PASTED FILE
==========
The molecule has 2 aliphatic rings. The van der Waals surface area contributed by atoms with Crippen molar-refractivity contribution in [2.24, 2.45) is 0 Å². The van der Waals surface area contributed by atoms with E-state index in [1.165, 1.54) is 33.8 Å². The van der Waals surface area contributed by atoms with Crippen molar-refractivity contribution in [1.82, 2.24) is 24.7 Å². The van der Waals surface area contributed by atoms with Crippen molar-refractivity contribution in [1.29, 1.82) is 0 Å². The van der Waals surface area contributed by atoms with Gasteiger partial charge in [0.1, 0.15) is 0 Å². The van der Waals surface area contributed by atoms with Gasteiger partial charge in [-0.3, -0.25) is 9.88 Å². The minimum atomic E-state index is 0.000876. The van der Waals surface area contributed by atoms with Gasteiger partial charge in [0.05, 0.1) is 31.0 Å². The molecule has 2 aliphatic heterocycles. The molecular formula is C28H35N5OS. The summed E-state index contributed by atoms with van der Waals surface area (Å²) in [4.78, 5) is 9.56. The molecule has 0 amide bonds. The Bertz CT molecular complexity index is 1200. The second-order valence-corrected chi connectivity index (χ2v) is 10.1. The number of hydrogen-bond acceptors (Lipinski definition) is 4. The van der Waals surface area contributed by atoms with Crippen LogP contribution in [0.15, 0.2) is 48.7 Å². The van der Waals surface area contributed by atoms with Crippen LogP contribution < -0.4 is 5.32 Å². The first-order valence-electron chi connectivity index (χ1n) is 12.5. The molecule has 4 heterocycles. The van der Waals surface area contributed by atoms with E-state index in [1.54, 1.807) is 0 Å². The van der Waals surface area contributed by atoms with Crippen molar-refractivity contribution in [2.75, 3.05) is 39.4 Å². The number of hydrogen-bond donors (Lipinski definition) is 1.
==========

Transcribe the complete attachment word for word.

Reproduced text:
The molecule has 2 aliphatic rings. The van der Waals surface area contributed by atoms with Crippen molar-refractivity contribution in [2.24, 2.45) is 0 Å². The van der Waals surface area contributed by atoms with E-state index in [1.165, 1.54) is 33.8 Å². The van der Waals surface area contributed by atoms with Crippen molar-refractivity contribution in [1.82, 2.24) is 24.7 Å². The van der Waals surface area contributed by atoms with Crippen molar-refractivity contribution in [1.29, 1.82) is 0 Å². The van der Waals surface area contributed by atoms with Gasteiger partial charge in [0.1, 0.15) is 0 Å². The van der Waals surface area contributed by atoms with Gasteiger partial charge in [-0.3, -0.25) is 9.88 Å². The minimum atomic E-state index is 0.000876. The van der Waals surface area contributed by atoms with Gasteiger partial charge in [0.05, 0.1) is 31.0 Å². The molecule has 2 aliphatic heterocycles. The molecular formula is C28H35N5OS. The summed E-state index contributed by atoms with van der Waals surface area (Å²) in [4.78, 5) is 9.56. The molecule has 0 amide bonds. The Bertz CT molecular complexity index is 1200. The second-order valence-corrected chi connectivity index (χ2v) is 10.1. The number of hydrogen-bond acceptors (Lipinski definition) is 4. The van der Waals surface area contributed by atoms with Crippen LogP contribution in [0.15, 0.2) is 48.7 Å². The van der Waals surface area contributed by atoms with Crippen LogP contribution < -0.4 is 5.32 Å². The first-order valence-electron chi connectivity index (χ1n) is 12.5. The molecule has 4 heterocycles. The van der Waals surface area contributed by atoms with E-state index in [1.54, 1.807) is 0 Å². The van der Waals surface area contributed by atoms with Crippen molar-refractivity contribution in [2.75, 3.05) is 39.4 Å². The number of hydrogen-bond donors (Lipinski definition) is 1.